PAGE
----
'It's punishing children': Students could be penalised over dispute about Junior Cert English exam

Students taught by ASTI could end up losing 10% of their overall mark, it is feared.

Updated 10.05am

SOME JUNIOR CERTIFICATE students are at risk of being penalised by losing 10% of their overall English result over a dispute about the curriculum.

The Education Minister Richard Bruton has been criticised as being “exceedingly slow” in dealing with the issue, which is due to a dispute between the teachers’ union ASTI and the Department of Education over reforms.

ASTI teachers have not signed up to the classroom-based assessments in the new English curriculum so their students will not be completing that part of the course, which contributes 10% to their overall score.

The Department of Education said that English teachers who are ASTI members have been directed by their union that, while they are to teach the new specification for the curriculum, they are not to undertake classroom-based assessments (CBAs) with their students.

It added:

It should be noted that earlier grounds for objection of the ASTI to the new Framework have been addressed. Under the 2015 Framework agreed with the unions, teachers are now not involved in assessing their own students for State certification purposes. 100% of assessment for State Certification purposes will be performed by the State Examinations Commission. Only CBAs will be assessed by teachers for Junior Cycle subjects and short courses.

Thomas Byrne, who is Fianna Fáil’s spokesperson on Education and Skills, said in an interview with yesterday:

“[Richard Bruton] has been exceedingly slow on dealing with the Junior Cert issue. I don’t think parents are aware that students of English who are doing the Junior Cert this year in June and the following June and the one after… are going to be docked 10% if they are in an ASTI [school] which are traditionally voluntary Catholic schools.”

He continued:

That is not sustainable, that’s wrong. That’s punishing children and I have been repeatedly asking the minister questions in the Dáil and in the media to deal with this and it hasn’t been dealt with.

He said that the Minister “really has to come out to say the kids won’t lose 10% – that’s the bottom line and I’ll have my row with the ASTI”.

“At the moment the children aren’t getting the benefit from the new curriculum, that’s one thing, but the idea that they could lose 10% and for the minister to stand over it like he did today in the committee is wrong,” he said.

Meeting with officials

Byrne was speaking after Minister Bruton appeared before the joint committee on education and skills. Bruton told the committee that he thinks it is “extremely unfortunate” that the ASTI has not participated in the roll-out of the new junior certificate English curriculum.

“I have met with the ASTI, my officials continue to meet with the ASTI and we are very keen to see that the ASTI would come on board and that students wouldn’t be put at risk in respect of the 10% of marks,” he said.

The 10% refers to the pupils’ own submission of papers on their experience under some of the modules on the course.

He said that he could not guarantee that students would not lose the 10%. “That depends on the schools completing certain projects and those have to be done. I can say absolutely clearly to the committee that where this is being done the response by both pupils and teachers is extremely positive.”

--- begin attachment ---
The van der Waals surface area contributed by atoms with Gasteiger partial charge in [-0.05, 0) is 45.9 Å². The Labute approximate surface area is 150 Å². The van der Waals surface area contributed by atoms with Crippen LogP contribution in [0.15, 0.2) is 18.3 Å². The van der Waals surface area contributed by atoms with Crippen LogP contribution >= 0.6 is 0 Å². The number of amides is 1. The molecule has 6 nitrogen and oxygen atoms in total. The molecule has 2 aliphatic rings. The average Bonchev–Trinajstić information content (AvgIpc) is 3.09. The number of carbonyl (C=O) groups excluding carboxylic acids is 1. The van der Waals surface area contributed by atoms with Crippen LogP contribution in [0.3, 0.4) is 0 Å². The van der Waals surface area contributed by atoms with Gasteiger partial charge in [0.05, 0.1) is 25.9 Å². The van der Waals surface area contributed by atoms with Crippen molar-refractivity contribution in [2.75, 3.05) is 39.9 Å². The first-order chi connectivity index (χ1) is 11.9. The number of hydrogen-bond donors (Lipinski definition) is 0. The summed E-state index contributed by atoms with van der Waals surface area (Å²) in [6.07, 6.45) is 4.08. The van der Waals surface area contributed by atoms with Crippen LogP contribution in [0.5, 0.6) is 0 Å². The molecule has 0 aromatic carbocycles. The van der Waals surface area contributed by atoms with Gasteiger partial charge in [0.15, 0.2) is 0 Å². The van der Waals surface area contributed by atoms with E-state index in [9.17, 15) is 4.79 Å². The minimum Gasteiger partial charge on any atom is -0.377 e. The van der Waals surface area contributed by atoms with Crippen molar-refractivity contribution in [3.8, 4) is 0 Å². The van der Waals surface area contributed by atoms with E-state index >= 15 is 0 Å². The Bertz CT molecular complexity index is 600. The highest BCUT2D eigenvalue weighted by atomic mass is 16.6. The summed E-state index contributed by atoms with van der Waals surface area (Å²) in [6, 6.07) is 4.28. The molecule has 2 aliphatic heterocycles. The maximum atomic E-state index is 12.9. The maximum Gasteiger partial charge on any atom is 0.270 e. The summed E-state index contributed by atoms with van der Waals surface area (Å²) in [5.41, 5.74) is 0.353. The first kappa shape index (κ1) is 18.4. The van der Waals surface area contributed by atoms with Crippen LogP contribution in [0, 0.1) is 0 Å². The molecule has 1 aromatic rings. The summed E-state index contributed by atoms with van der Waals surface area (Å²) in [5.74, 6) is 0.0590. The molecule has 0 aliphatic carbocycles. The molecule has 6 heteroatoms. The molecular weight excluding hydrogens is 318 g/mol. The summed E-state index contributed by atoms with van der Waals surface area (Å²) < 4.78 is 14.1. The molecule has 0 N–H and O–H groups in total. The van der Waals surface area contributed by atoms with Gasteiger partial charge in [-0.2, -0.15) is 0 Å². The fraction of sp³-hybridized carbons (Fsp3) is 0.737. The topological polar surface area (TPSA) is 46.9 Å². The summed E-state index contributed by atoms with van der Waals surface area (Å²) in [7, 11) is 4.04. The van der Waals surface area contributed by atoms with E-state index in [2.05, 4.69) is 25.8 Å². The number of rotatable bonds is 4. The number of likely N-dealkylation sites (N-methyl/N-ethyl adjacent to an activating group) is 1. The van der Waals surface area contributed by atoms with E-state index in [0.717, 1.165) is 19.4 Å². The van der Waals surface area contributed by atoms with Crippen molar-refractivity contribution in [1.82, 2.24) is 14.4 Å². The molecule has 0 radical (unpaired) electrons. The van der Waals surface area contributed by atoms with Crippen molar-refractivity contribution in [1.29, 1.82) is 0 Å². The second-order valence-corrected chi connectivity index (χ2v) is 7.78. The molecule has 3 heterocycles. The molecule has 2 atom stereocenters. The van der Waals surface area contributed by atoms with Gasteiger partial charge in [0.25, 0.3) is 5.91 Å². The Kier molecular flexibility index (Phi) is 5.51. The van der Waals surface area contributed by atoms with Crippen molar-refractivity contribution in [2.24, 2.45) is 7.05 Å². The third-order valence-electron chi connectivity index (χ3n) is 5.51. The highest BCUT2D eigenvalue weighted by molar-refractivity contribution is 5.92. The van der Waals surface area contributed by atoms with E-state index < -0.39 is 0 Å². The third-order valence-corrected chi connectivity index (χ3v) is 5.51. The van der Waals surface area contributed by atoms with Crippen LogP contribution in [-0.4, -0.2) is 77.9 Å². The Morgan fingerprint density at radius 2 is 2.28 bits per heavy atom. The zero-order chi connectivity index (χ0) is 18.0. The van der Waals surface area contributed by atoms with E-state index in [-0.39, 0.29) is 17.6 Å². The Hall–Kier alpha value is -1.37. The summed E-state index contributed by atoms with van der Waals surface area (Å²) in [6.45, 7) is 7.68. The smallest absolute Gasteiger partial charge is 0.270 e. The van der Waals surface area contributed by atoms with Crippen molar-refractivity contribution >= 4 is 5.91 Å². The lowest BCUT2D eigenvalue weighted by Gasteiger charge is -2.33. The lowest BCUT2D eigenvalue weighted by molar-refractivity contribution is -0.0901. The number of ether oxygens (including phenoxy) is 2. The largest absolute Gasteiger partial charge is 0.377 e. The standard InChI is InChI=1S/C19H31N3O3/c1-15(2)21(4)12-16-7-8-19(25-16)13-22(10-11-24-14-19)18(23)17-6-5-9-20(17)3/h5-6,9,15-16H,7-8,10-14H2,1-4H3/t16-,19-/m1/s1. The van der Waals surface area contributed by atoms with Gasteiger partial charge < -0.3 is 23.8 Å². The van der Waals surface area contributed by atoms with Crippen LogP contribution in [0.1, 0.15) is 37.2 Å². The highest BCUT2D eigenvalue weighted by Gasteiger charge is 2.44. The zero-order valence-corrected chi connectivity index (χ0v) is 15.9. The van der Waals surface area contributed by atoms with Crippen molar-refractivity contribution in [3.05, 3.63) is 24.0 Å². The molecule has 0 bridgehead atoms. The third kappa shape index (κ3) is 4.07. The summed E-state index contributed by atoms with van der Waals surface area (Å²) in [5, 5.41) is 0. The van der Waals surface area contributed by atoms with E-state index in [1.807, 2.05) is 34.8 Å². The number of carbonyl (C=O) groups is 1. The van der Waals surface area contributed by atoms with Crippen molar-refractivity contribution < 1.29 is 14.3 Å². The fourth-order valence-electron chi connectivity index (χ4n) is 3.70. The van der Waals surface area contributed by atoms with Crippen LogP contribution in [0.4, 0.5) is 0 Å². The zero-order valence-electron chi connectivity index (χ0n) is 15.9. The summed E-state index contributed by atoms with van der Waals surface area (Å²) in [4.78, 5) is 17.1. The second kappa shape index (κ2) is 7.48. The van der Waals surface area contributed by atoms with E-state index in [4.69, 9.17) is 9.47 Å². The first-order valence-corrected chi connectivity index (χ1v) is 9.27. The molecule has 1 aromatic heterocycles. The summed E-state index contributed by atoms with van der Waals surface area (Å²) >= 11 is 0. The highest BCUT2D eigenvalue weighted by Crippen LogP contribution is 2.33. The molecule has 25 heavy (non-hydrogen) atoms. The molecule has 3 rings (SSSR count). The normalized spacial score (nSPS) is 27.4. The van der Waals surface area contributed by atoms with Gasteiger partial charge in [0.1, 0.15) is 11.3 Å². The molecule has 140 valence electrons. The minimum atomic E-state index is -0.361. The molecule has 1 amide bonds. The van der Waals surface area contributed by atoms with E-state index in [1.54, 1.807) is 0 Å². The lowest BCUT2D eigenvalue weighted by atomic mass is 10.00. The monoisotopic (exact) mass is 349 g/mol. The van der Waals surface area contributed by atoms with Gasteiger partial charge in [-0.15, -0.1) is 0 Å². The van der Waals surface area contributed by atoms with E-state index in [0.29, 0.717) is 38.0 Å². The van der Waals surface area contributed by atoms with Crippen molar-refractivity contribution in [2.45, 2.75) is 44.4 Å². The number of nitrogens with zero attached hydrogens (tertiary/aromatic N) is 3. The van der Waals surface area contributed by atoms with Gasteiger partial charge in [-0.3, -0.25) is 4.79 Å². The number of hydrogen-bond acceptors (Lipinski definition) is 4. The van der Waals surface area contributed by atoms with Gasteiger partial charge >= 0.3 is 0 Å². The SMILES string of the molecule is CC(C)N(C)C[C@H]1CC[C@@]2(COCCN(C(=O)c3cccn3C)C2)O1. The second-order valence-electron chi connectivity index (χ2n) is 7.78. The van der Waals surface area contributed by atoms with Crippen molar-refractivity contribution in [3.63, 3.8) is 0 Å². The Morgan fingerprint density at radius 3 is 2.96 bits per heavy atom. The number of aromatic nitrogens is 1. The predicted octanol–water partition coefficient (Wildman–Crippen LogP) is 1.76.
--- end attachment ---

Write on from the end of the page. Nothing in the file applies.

Bruton said he has asked the ASTI to give a derogation in respect of the English exam while talks on the Junior Cycle proceed, “in order that current third year English students of ASTI members are no longer unfairly and unjustifiably disadvantaged. The ASTI have yet to respond to this request”.

His Department said that through the new Junior Cycle, “students will have better learning opportunities”.

“We have invited the ASTI to consider lifting their blocking in respect of the English [exam] in particular so students coming to exams in June won’t be handicapped,” he added.

The Green Party accused the government of failing Junior Cert students on the issue.

Green Party Deputy Leader and spokesperson for education, Catherine Martin TD, who was also at the committee meeting, said:

Minister Bruton today confirmed there’s a chance that Junior Cert students will be punished for a dispute that has absolutely nothing to do with them. This is completely unacceptable, and horribly unfair for thousands of students up and down the country. Whatever dispute the government are having with the ASTI, students should not suffer as a result.

She added: “We could well end up with a situation where one student in a school gets a higher grade than another student in the same school for the exact same quality of work. How can the government stand over that? How is that fair or acceptable on any level?

Martin said that the Department of Education “needs to outline what steps it is taking, outside of the industrial dispute, to ensure that innocent students are not unfairly penalised”.

Byrne noted that the classroom-based assessment has also started this year for Science and Business Studies, which will be examined in June 2019.

“It is appalling and just plain wrong that students are being punished depending on whether their teacher is in a particular union,” said Byrne.

Members  of the ASTI, which is the country’s largest secondary school teachers’ union, rejected the Lansdowne Road Agreement.

The union announced it will ballot members on industrial action over the issue of pay and measures imposed on them after they rejected the agreement.

- Additional reporting Christina Finn. The ASTI has been contacted for a comment. 

Read: ’We’re prepared to strike’: Union to ballot secondary school teachers for industrial action>

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